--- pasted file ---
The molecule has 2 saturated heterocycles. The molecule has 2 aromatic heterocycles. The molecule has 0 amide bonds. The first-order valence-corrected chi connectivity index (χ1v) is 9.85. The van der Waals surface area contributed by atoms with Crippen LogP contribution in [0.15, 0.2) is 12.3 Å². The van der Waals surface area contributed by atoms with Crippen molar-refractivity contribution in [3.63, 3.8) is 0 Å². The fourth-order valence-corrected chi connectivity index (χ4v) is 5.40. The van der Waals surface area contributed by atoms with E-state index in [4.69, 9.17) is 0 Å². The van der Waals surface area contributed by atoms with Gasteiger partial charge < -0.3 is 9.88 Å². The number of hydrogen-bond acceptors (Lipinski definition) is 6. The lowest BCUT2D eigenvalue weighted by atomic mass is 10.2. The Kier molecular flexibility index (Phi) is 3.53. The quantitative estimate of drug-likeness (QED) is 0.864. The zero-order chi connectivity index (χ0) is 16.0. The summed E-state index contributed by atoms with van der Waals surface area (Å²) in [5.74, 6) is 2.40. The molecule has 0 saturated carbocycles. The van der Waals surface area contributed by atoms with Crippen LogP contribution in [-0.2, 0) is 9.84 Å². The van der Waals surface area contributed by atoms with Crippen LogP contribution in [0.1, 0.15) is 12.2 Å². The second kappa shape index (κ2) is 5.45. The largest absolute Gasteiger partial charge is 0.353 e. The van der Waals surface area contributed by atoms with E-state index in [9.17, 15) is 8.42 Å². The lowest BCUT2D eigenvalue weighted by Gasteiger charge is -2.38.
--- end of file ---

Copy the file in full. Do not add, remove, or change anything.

The molecule has 2 saturated heterocycles. The molecule has 2 aromatic heterocycles. The molecule has 0 amide bonds. The first-order valence-corrected chi connectivity index (χ1v) is 9.85. The van der Waals surface area contributed by atoms with Crippen LogP contribution in [0.15, 0.2) is 12.3 Å². The van der Waals surface area contributed by atoms with Crippen molar-refractivity contribution in [3.63, 3.8) is 0 Å². The fourth-order valence-corrected chi connectivity index (χ4v) is 5.40. The van der Waals surface area contributed by atoms with E-state index in [4.69, 9.17) is 0 Å². The van der Waals surface area contributed by atoms with Gasteiger partial charge < -0.3 is 9.88 Å². The number of hydrogen-bond acceptors (Lipinski definition) is 6. The lowest BCUT2D eigenvalue weighted by atomic mass is 10.2. The Kier molecular flexibility index (Phi) is 3.53. The quantitative estimate of drug-likeness (QED) is 0.864. The zero-order chi connectivity index (χ0) is 16.0. The summed E-state index contributed by atoms with van der Waals surface area (Å²) in [5.74, 6) is 2.40. The molecule has 0 saturated carbocycles. The van der Waals surface area contributed by atoms with Crippen LogP contribution in [-0.2, 0) is 9.84 Å². The van der Waals surface area contributed by atoms with Crippen LogP contribution in [0.1, 0.15) is 12.2 Å². The second kappa shape index (κ2) is 5.45. The largest absolute Gasteiger partial charge is 0.353 e. The van der Waals surface area contributed by atoms with E-state index in [9.17, 15) is 8.42 Å². The lowest BCUT2D eigenvalue weighted by Gasteiger charge is -2.38.